At step 306, the process cycle time may be determined, and may be defined as the interval of time between the job arrival time and the job completion time and then subtracting out the time the shop was unavailable for production. Shop unavailability may be determined by a shop schedule that may be maintained on database 232 for each production environment. Further editing may be done for the specific production operation to take into account other special holidays or circumstances. Based upon the information captured, the available working hours between any two time intervals may be determined S308.
At step S310 the PCE for a particular workflow may be calculated as the ratio of the value-added time to the process cycle time. At step 312, a histogram of the PCEs for all jobs may then be plotted to determine whether or not the workflow follows a normal distribution curve.
At step S314 the distribution of the PCE may be analyzed. If the distribution is normal, various statistical properties may be calculated at step S316, and may include the mean and confidence intervals of the population. If the PCE distribution is not normal, further analysis may be performed at step S316 to determine the best distribution curve that fits the data. Subsequent to determining the distribution curve of the data, various statistical parameters of the distribution, such as mean, median, and confidence intervals may be determined.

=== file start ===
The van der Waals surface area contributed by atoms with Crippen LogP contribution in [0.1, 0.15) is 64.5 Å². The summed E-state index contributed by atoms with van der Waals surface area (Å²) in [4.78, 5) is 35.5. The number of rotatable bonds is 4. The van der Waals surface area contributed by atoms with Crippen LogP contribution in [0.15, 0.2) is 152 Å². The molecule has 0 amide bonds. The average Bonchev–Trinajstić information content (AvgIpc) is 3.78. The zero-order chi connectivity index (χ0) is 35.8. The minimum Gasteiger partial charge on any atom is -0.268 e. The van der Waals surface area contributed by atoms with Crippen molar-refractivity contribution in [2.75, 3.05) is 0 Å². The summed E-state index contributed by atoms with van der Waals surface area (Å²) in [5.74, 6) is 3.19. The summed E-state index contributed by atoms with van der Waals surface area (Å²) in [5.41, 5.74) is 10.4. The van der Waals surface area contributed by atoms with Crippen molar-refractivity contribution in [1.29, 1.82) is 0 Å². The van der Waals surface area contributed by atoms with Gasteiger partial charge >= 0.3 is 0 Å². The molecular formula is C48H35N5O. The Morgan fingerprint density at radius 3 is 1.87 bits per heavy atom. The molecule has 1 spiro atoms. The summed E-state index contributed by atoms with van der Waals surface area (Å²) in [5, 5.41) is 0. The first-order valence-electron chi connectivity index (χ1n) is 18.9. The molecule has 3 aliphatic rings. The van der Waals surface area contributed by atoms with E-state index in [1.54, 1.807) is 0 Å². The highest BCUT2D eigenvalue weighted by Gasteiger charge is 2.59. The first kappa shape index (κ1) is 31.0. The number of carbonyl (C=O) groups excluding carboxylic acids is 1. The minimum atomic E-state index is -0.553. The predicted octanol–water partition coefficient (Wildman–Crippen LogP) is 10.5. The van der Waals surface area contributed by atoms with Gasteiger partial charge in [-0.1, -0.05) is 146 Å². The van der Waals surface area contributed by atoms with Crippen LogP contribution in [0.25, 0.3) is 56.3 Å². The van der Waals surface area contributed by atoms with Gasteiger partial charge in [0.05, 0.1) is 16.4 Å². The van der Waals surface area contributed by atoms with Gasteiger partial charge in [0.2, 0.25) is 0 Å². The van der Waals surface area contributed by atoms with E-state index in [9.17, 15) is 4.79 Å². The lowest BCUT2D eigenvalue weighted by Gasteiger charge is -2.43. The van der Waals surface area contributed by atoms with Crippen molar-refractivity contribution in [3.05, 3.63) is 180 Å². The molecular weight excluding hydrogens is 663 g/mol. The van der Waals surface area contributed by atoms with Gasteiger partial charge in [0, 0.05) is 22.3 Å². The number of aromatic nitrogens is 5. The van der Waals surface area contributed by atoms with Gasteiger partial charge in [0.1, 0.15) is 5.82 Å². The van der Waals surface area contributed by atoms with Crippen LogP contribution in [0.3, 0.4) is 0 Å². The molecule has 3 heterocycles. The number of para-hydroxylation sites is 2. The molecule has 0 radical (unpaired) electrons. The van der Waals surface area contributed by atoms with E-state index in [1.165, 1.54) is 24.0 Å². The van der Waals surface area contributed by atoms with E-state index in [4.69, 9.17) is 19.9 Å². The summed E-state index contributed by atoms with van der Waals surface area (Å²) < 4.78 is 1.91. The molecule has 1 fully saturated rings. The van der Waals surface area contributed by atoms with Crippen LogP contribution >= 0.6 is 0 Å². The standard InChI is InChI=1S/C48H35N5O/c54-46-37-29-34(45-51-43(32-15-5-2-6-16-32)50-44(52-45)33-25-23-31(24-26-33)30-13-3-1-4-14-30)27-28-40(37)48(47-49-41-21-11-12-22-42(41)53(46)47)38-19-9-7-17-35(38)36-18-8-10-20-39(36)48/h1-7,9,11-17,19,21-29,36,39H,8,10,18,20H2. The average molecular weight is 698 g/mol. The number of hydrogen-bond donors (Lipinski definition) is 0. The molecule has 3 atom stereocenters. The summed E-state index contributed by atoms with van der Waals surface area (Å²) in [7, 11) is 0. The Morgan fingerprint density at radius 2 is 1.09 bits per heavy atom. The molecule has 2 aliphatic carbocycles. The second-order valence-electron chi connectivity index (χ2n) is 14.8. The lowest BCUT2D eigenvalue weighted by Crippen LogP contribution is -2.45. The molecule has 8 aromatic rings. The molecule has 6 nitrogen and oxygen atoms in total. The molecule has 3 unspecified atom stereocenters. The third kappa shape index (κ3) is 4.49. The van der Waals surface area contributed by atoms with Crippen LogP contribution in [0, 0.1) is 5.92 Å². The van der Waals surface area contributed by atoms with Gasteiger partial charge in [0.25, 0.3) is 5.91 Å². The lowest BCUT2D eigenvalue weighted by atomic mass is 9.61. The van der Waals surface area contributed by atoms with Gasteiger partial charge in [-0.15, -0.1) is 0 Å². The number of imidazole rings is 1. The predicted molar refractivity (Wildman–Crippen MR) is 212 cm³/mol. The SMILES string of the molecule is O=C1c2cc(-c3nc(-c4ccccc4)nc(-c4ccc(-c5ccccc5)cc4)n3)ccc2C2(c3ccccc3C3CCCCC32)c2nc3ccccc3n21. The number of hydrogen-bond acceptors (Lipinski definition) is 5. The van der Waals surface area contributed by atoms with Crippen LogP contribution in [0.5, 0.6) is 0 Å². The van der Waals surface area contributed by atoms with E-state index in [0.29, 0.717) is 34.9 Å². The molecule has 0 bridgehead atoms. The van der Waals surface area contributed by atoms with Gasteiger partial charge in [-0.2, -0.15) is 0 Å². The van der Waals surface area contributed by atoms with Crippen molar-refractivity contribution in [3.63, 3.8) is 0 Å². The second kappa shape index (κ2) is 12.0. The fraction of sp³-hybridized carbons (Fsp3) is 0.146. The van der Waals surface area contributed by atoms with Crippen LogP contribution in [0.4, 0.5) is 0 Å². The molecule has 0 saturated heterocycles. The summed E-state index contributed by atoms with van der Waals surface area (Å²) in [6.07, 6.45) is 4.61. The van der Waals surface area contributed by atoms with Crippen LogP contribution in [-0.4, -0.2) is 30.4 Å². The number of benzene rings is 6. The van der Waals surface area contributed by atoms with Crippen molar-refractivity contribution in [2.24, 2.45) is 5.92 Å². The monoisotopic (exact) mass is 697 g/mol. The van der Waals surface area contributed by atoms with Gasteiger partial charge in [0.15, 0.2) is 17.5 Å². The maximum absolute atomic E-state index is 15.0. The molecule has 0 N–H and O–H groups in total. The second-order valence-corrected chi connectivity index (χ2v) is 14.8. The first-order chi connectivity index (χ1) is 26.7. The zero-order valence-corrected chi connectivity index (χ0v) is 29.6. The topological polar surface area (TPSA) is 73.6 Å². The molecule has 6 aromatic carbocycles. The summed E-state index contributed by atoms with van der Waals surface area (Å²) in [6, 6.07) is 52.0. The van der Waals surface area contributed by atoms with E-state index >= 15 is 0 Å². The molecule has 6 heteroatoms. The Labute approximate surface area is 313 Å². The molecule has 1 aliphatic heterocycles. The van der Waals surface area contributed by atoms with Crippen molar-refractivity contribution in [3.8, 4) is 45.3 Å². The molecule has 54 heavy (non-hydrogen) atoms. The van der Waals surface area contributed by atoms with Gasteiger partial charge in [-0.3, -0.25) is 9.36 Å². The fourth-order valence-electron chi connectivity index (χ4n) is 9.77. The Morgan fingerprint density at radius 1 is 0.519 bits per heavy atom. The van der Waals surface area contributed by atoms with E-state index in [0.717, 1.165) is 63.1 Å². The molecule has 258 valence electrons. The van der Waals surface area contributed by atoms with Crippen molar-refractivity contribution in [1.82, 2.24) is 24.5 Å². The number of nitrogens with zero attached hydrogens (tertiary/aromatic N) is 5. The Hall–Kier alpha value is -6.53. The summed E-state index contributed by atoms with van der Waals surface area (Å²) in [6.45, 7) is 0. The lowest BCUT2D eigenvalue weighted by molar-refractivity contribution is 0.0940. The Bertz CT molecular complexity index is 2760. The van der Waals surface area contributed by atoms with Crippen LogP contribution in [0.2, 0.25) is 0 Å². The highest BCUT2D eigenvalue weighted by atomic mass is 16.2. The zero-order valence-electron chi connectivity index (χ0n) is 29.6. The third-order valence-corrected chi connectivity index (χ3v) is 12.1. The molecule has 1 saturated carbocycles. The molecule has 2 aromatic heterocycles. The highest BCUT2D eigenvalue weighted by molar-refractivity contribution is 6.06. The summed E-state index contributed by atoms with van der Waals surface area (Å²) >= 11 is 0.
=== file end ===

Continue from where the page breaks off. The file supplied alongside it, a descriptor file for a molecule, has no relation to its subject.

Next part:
The methods disclosed above may be used to compare the PCE of a given production environment with other benchmark environments. The method may also be used as a basis of comparison upon redesign of the workflow. An exemplary method may perform automatic statistical hypothesis testing on one or more PCE distributions to statistically compare a PCE determined automatically for one set of workflows with the PCE of the enviroment at some later date and time to determine if the PCE of the workflow has changed.
It will be appreciated that various of the above-disclosed and other features and functions, or alternative thereof, may be desirably combined into many other different systems or applications. Also, various presently unforeseen or unanticipated alternatives, modifications or improvements therein may be subsequently made by those skilled in the art and are also intended to be encompassed by the following claims.